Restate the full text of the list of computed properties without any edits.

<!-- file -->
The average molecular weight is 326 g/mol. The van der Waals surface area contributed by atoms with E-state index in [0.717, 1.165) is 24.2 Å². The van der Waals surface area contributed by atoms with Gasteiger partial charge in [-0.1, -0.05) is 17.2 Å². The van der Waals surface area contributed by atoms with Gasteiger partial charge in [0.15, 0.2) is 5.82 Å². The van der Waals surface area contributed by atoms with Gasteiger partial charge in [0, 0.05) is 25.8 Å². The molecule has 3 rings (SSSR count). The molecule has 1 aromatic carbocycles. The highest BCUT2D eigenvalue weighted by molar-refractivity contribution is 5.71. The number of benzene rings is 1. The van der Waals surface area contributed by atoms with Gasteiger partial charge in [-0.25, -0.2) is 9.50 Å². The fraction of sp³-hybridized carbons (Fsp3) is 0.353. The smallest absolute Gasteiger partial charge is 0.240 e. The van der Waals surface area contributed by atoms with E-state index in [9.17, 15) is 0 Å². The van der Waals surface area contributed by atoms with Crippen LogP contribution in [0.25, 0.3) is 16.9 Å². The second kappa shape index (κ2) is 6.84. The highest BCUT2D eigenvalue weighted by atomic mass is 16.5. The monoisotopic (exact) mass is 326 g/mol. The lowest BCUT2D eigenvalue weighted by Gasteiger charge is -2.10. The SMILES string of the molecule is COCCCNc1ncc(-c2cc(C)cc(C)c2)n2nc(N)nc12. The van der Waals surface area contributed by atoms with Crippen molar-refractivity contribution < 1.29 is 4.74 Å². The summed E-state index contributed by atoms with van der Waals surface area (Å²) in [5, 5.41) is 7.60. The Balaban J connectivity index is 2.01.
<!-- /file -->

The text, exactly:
The average molecular weight is 326 g/mol. The van der Waals surface area contributed by atoms with E-state index in [0.717, 1.165) is 24.2 Å². The van der Waals surface area contributed by atoms with Gasteiger partial charge in [-0.1, -0.05) is 17.2 Å². The van der Waals surface area contributed by atoms with Gasteiger partial charge in [0.15, 0.2) is 5.82 Å². The van der Waals surface area contributed by atoms with Gasteiger partial charge in [0, 0.05) is 25.8 Å². The molecule has 3 rings (SSSR count). The molecule has 1 aromatic carbocycles. The highest BCUT2D eigenvalue weighted by molar-refractivity contribution is 5.71. The number of benzene rings is 1. The van der Waals surface area contributed by atoms with Gasteiger partial charge in [-0.25, -0.2) is 9.50 Å². The fraction of sp³-hybridized carbons (Fsp3) is 0.353. The smallest absolute Gasteiger partial charge is 0.240 e. The van der Waals surface area contributed by atoms with E-state index in [9.17, 15) is 0 Å². The van der Waals surface area contributed by atoms with Crippen LogP contribution in [0.25, 0.3) is 16.9 Å². The second kappa shape index (κ2) is 6.84. The highest BCUT2D eigenvalue weighted by atomic mass is 16.5. The monoisotopic (exact) mass is 326 g/mol. The lowest BCUT2D eigenvalue weighted by Gasteiger charge is -2.10. The SMILES string of the molecule is COCCCNc1ncc(-c2cc(C)cc(C)c2)n2nc(N)nc12. The van der Waals surface area contributed by atoms with Crippen molar-refractivity contribution < 1.29 is 4.74 Å². The summed E-state index contributed by atoms with van der Waals surface area (Å²) in [5, 5.41) is 7.60. The Balaban J connectivity index is 2.01.